But it is noteworthy that this nation is not indicated in any way in the Charter; it is, as it were, a people without a clear identity. And the country is not named. In my opinion, this is the only weak point in its text. It is clear that it is difficult to call it Russian (all-Russian) for reasons of post-Soviet political correctness and real domination of anti-Russian models in the public consciousness, but it was still possible to pronounce the word "Rus" - people of very different views in all three states perceive it quite normally. The reunification of Russia - this formula should not only be implied, it should have been voiced.
It is very good that this initiative comes from the church. The Russian Orthodox Church is the only legal institution of our society that officially considers itself Russian (and precisely all-Russian) and has an all-Russian, now cross-border territory of its activities. The Russian church keeps the image of united Russia, preserves its identity. Therefore, it is up to her to raise the issue of reuniting the common space, gathering people.
And yes, it is unlikely that this initiative can be successful in itself. Such initiatives will require a lot more. It is no coincidence that, from a formal point of view, it is difficult to call it an initiative of the highest ecclesiastical leadership — so far it is rather a private action. Obviously, the steps of a higher and more official level, we will see later. However, it will in any case have its positive effect. It is important for Orthodox Russian people to see that the church is concerned about the reunification of the Russian land. In addition, it awakens social thought, again brings the topic of an all-Russian view to the forefront of the information field. Only in this way can we break the lingering dominance of the old (Soviet) and frankly Russophobic norms of political correctness in this matter.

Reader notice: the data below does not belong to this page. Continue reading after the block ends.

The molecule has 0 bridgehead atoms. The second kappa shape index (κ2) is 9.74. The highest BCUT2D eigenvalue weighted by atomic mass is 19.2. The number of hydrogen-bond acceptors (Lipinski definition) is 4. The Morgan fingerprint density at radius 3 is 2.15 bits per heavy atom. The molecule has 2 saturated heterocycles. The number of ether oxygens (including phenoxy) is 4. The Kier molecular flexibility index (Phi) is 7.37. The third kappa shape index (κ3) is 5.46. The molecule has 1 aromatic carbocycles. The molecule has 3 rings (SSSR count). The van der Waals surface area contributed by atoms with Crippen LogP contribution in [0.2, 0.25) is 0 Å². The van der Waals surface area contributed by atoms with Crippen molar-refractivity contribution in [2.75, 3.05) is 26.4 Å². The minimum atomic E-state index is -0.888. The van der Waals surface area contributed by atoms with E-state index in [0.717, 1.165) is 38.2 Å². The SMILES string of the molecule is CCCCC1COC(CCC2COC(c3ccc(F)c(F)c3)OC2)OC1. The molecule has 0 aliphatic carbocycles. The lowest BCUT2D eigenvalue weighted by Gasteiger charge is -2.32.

This also lays a completely different form of Russian statehood compared to the dominant one: there is no longer any talk about ethnic federalism that we are used to, which, creating a regional ethnocracy, inevitably leads to new separatist conflicts and political disintegration. On the contrary, the Charter indicates the norm of our constitutions about a single people as the bearer of state power. Behind this is a model of national statehood, Russian political self-determination. Like the belief in his will for reunification and government activities.
A broad public presentation of the new logic of integration is of great importance and will undoubtedly influence the moods both in society and in political elites. After all, the most important problem of all plans for post-Soviet integration is that it is impossible to unite on old bases. It is simply pointless - the Soviet Union did not collapse accidentally, it worked in his device social and political mechanisms that operated in that direction. The forms of the post-Soviet states do not imply a single people in the Russian land, on the contrary, they reflect ideologies that divide this land. And the simple reunification of the three states in the new union will not be the reunification of one people. Rather, on the contrary, separatist ideologies will spur development.
Unfortunately, it is too early for us to unite, as there is still no new (and at the same time more historical) ideology of association, which would be widely known and recognized by the people. It can be subtracted in a number of texts of modern thinkers, but it is not in the public consciousness, it is not in official statements. But the initiative of the Charter is important precisely because it implies a new step in its formation and public presentation. The step is all the more significant because it is sanctified by the authority of the Russian Church.